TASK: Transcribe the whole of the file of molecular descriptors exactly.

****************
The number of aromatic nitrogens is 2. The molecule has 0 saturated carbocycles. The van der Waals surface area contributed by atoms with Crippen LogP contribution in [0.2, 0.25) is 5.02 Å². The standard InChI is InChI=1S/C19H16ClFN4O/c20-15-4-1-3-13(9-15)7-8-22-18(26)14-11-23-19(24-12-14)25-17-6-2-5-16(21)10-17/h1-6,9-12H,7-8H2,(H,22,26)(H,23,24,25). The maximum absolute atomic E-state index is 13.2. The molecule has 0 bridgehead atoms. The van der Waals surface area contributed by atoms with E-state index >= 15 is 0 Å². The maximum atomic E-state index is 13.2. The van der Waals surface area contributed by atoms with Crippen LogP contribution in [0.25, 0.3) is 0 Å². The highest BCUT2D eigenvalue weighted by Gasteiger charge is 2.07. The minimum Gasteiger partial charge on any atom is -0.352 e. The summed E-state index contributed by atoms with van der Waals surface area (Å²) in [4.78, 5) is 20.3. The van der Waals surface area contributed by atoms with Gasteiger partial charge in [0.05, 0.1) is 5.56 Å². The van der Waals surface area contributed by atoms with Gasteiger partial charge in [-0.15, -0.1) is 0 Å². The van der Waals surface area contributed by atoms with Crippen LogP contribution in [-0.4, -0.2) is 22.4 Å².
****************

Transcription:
The number of aromatic nitrogens is 2. The molecule has 0 saturated carbocycles. The van der Waals surface area contributed by atoms with Crippen LogP contribution in [0.2, 0.25) is 5.02 Å². The standard InChI is InChI=1S/C19H16ClFN4O/c20-15-4-1-3-13(9-15)7-8-22-18(26)14-11-23-19(24-12-14)25-17-6-2-5-16(21)10-17/h1-6,9-12H,7-8H2,(H,22,26)(H,23,24,25). The maximum absolute atomic E-state index is 13.2. The molecule has 0 bridgehead atoms. The van der Waals surface area contributed by atoms with E-state index >= 15 is 0 Å². The maximum atomic E-state index is 13.2. The van der Waals surface area contributed by atoms with Crippen LogP contribution in [0.25, 0.3) is 0 Å². The highest BCUT2D eigenvalue weighted by Gasteiger charge is 2.07. The minimum Gasteiger partial charge on any atom is -0.352 e. The summed E-state index contributed by atoms with van der Waals surface area (Å²) in [4.78, 5) is 20.3. The van der Waals surface area contributed by atoms with Gasteiger partial charge in [0.05, 0.1) is 5.56 Å². The van der Waals surface area contributed by atoms with Gasteiger partial charge in [-0.15, -0.1) is 0 Å². The van der Waals surface area contributed by atoms with Crippen LogP contribution in [-0.4, -0.2) is 22.4 Å².